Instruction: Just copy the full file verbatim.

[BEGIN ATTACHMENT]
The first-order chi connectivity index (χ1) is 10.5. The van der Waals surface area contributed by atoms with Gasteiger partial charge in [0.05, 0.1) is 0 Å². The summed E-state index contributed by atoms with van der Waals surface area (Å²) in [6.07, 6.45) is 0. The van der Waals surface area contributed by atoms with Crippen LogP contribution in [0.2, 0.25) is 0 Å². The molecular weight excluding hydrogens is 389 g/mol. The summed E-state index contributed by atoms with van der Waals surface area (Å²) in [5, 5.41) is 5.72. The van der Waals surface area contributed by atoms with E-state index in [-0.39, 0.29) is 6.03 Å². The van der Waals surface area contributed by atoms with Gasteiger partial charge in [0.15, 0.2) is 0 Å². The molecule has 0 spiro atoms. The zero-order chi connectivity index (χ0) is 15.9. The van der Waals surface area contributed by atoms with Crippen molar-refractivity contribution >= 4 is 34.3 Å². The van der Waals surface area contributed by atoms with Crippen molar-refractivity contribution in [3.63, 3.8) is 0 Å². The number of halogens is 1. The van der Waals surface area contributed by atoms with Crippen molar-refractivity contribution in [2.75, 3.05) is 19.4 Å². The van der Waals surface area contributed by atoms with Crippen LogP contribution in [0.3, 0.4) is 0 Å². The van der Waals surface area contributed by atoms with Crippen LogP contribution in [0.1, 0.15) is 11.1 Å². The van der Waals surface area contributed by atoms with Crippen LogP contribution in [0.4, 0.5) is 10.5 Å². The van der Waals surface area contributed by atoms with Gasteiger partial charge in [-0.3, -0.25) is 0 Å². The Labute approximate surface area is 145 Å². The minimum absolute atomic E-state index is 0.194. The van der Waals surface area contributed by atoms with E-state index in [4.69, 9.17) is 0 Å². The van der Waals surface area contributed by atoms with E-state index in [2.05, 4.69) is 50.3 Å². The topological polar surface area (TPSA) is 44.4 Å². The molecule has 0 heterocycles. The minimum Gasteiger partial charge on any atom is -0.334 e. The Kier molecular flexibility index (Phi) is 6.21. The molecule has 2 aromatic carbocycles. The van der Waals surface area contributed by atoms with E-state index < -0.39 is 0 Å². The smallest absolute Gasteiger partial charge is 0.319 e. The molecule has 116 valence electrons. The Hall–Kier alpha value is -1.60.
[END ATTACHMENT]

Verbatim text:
The first-order chi connectivity index (χ1) is 10.5. The van der Waals surface area contributed by atoms with Gasteiger partial charge in [0.05, 0.1) is 0 Å². The summed E-state index contributed by atoms with van der Waals surface area (Å²) in [6.07, 6.45) is 0. The van der Waals surface area contributed by atoms with Crippen LogP contribution in [0.2, 0.25) is 0 Å². The molecular weight excluding hydrogens is 389 g/mol. The summed E-state index contributed by atoms with van der Waals surface area (Å²) in [5, 5.41) is 5.72. The van der Waals surface area contributed by atoms with E-state index in [-0.39, 0.29) is 6.03 Å². The van der Waals surface area contributed by atoms with Gasteiger partial charge in [0.15, 0.2) is 0 Å². The molecule has 0 spiro atoms. The zero-order chi connectivity index (χ0) is 15.9. The van der Waals surface area contributed by atoms with Crippen molar-refractivity contribution >= 4 is 34.3 Å². The van der Waals surface area contributed by atoms with Crippen molar-refractivity contribution in [3.63, 3.8) is 0 Å². The number of halogens is 1. The van der Waals surface area contributed by atoms with Crippen molar-refractivity contribution in [2.75, 3.05) is 19.4 Å². The van der Waals surface area contributed by atoms with Crippen LogP contribution in [0.3, 0.4) is 0 Å². The van der Waals surface area contributed by atoms with Crippen LogP contribution in [0.1, 0.15) is 11.1 Å². The van der Waals surface area contributed by atoms with Crippen LogP contribution in [0.4, 0.5) is 10.5 Å². The van der Waals surface area contributed by atoms with Gasteiger partial charge in [-0.3, -0.25) is 0 Å². The Labute approximate surface area is 145 Å². The minimum absolute atomic E-state index is 0.194. The van der Waals surface area contributed by atoms with E-state index in [4.69, 9.17) is 0 Å². The van der Waals surface area contributed by atoms with E-state index in [2.05, 4.69) is 50.3 Å². The topological polar surface area (TPSA) is 44.4 Å². The molecule has 0 heterocycles. The minimum Gasteiger partial charge on any atom is -0.334 e. The Kier molecular flexibility index (Phi) is 6.21. The molecule has 2 aromatic carbocycles. The van der Waals surface area contributed by atoms with E-state index < -0.39 is 0 Å². The smallest absolute Gasteiger partial charge is 0.319 e. The molecule has 116 valence electrons. The Hall–Kier alpha value is -1.60.